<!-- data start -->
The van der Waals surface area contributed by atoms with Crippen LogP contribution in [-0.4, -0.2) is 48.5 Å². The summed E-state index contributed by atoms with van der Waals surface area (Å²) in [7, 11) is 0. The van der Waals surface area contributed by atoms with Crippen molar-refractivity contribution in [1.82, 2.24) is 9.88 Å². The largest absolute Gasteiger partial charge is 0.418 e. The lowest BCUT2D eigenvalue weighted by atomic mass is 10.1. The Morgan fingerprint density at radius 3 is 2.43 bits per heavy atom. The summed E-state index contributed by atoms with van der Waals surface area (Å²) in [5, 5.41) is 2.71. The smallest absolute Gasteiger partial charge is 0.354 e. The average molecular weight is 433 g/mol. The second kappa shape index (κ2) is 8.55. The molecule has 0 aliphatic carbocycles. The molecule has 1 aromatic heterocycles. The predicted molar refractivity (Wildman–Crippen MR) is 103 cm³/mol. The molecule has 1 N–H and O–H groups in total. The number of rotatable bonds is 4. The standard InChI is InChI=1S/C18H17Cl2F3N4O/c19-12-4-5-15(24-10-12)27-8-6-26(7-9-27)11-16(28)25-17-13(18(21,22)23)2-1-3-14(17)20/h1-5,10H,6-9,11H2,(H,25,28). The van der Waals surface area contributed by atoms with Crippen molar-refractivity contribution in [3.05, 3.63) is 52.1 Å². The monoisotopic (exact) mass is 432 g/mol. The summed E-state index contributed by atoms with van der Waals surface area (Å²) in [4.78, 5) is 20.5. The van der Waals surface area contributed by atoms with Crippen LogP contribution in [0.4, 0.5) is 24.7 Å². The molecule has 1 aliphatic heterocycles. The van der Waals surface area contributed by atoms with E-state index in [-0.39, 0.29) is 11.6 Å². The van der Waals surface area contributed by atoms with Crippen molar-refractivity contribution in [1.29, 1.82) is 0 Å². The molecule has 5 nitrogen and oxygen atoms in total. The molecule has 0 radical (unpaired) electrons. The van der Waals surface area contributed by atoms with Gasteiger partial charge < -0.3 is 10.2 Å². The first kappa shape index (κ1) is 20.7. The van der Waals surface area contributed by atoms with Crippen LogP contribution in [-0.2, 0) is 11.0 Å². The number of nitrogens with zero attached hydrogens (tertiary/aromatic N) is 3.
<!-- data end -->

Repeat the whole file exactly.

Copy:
The van der Waals surface area contributed by atoms with Crippen LogP contribution in [-0.4, -0.2) is 48.5 Å². The summed E-state index contributed by atoms with van der Waals surface area (Å²) in [7, 11) is 0. The van der Waals surface area contributed by atoms with Crippen molar-refractivity contribution in [1.82, 2.24) is 9.88 Å². The largest absolute Gasteiger partial charge is 0.418 e. The lowest BCUT2D eigenvalue weighted by atomic mass is 10.1. The Morgan fingerprint density at radius 3 is 2.43 bits per heavy atom. The summed E-state index contributed by atoms with van der Waals surface area (Å²) in [5, 5.41) is 2.71. The smallest absolute Gasteiger partial charge is 0.354 e. The average molecular weight is 433 g/mol. The second kappa shape index (κ2) is 8.55. The molecule has 0 aliphatic carbocycles. The molecule has 1 aromatic heterocycles. The predicted molar refractivity (Wildman–Crippen MR) is 103 cm³/mol. The molecule has 1 N–H and O–H groups in total. The number of rotatable bonds is 4. The standard InChI is InChI=1S/C18H17Cl2F3N4O/c19-12-4-5-15(24-10-12)27-8-6-26(7-9-27)11-16(28)25-17-13(18(21,22)23)2-1-3-14(17)20/h1-5,10H,6-9,11H2,(H,25,28). The van der Waals surface area contributed by atoms with Crippen molar-refractivity contribution in [3.05, 3.63) is 52.1 Å². The monoisotopic (exact) mass is 432 g/mol. The summed E-state index contributed by atoms with van der Waals surface area (Å²) in [4.78, 5) is 20.5. The van der Waals surface area contributed by atoms with Crippen LogP contribution in [0.4, 0.5) is 24.7 Å². The molecule has 1 aliphatic heterocycles. The van der Waals surface area contributed by atoms with E-state index in [-0.39, 0.29) is 11.6 Å². The van der Waals surface area contributed by atoms with Crippen molar-refractivity contribution in [1.29, 1.82) is 0 Å². The molecule has 5 nitrogen and oxygen atoms in total. The molecule has 0 radical (unpaired) electrons. The van der Waals surface area contributed by atoms with Gasteiger partial charge < -0.3 is 10.2 Å². The first kappa shape index (κ1) is 20.7. The van der Waals surface area contributed by atoms with Crippen LogP contribution in [-0.2, 0) is 11.0 Å². The number of nitrogens with zero attached hydrogens (tertiary/aromatic N) is 3.